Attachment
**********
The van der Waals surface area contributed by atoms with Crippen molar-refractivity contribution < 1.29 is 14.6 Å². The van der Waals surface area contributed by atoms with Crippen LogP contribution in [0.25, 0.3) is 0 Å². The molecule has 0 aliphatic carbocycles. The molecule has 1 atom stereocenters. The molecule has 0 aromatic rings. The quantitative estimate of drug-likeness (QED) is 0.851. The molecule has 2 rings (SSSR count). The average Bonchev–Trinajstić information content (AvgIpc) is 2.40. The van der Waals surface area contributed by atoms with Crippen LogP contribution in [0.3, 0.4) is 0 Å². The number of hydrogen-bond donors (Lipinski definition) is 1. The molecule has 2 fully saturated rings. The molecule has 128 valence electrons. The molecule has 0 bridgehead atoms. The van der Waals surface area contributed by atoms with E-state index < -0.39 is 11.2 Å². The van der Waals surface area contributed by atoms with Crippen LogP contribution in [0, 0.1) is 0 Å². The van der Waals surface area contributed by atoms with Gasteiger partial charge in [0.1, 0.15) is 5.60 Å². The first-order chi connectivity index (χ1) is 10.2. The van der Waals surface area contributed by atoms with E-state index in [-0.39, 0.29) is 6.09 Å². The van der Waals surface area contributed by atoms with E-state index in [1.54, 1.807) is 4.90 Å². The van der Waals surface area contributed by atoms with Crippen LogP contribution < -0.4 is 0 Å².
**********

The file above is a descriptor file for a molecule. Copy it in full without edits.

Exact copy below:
The van der Waals surface area contributed by atoms with Crippen molar-refractivity contribution < 1.29 is 14.6 Å². The van der Waals surface area contributed by atoms with Crippen LogP contribution in [0.25, 0.3) is 0 Å². The molecule has 0 aliphatic carbocycles. The molecule has 1 atom stereocenters. The molecule has 0 aromatic rings. The quantitative estimate of drug-likeness (QED) is 0.851. The molecule has 2 rings (SSSR count). The average Bonchev–Trinajstić information content (AvgIpc) is 2.40. The van der Waals surface area contributed by atoms with Crippen LogP contribution in [0.3, 0.4) is 0 Å². The number of hydrogen-bond donors (Lipinski definition) is 1. The molecule has 2 fully saturated rings. The molecule has 128 valence electrons. The molecule has 0 bridgehead atoms. The van der Waals surface area contributed by atoms with E-state index < -0.39 is 11.2 Å². The van der Waals surface area contributed by atoms with Crippen LogP contribution in [0, 0.1) is 0 Å². The van der Waals surface area contributed by atoms with Gasteiger partial charge in [0.1, 0.15) is 5.60 Å². The first-order chi connectivity index (χ1) is 10.2. The van der Waals surface area contributed by atoms with E-state index in [-0.39, 0.29) is 6.09 Å². The van der Waals surface area contributed by atoms with E-state index in [1.54, 1.807) is 4.90 Å². The van der Waals surface area contributed by atoms with Crippen LogP contribution < -0.4 is 0 Å².